Scientists are soon expected to improve and enhance polar region study in order to improve global weather predictions. There is an attempt to also reduce the risks linked to speedy climate change, said the UN Monday.
The World Meteorological Organization (WMO) has been trying to enhance forecasting in both the polar regions, which have been affected by climate change. Warming in these regions has been at double the rate of the rest of the world, while they are confronted by fast-retreating glaciers and sea ice, according to Phys.org.
However, their extreme climate makes these polar regions poorly observed by meteorologists, affecting the quality of weather forecasts in these as well as other regions. WMO chief Petteri Taalas said that "because of teleconnections, the poles influence weather and climate conditions in lower latitudes where hundreds of millions of people live."
He said that when the Arctic air masses and declining sea ice warm up, they tend to impact ocean circulation as well as the jet stream. They get linked to extreme phenomena such as "cold spells, heat waves and droughts" in the northern regions of the earth, he said. The WMO affirmed that from mid-2017 to mid-2019, one large global and interdisciplinary network of experts and forecasting centers will conduct intensive exploration and modelling in the polar regions.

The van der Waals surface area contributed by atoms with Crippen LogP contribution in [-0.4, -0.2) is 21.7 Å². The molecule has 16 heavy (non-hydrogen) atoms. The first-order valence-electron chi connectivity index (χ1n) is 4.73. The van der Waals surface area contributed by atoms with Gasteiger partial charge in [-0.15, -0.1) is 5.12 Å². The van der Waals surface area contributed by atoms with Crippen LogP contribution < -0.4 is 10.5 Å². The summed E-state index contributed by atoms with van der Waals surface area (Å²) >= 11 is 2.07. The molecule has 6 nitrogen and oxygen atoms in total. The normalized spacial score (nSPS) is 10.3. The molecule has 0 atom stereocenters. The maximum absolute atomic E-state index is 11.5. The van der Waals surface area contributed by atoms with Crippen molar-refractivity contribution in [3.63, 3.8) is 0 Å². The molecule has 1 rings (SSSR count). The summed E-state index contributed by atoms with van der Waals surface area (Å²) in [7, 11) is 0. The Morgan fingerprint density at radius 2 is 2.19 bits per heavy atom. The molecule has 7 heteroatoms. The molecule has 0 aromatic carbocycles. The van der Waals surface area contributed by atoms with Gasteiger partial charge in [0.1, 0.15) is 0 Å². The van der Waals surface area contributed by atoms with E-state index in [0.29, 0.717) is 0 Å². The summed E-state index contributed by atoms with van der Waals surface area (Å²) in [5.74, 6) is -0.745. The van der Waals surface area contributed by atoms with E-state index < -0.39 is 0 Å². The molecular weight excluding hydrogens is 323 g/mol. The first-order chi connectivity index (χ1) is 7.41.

"The rate and implications of polar environmental change is pushing our scientific knowledge to the limits," said Thomas Jung, head of the Polar Prediction Project steering committee for the polar regions. He pointed out that "Arctic sea-ice maximum extent after the winter re-freezing period in March was the lowest on record because of a series of 'heat waves'."
Still, after the Southern Hemisphere summer melt, the minimum level of sea ice in the southern polar regions also happened to be the lowest, he said. If the predictions and forecasts improve, there would be a logical conclusion to fewer risks and better safety management in the polar regions.
Due to major changes in the weather, there are increased human activities such as shipping and fisheries, as well as the extraction of natural resources such as oil and gas in the polar regions. Due to the expected opening of the sea in the Arctic, scientists expect more challenging waves as well as ice conditions for shipping.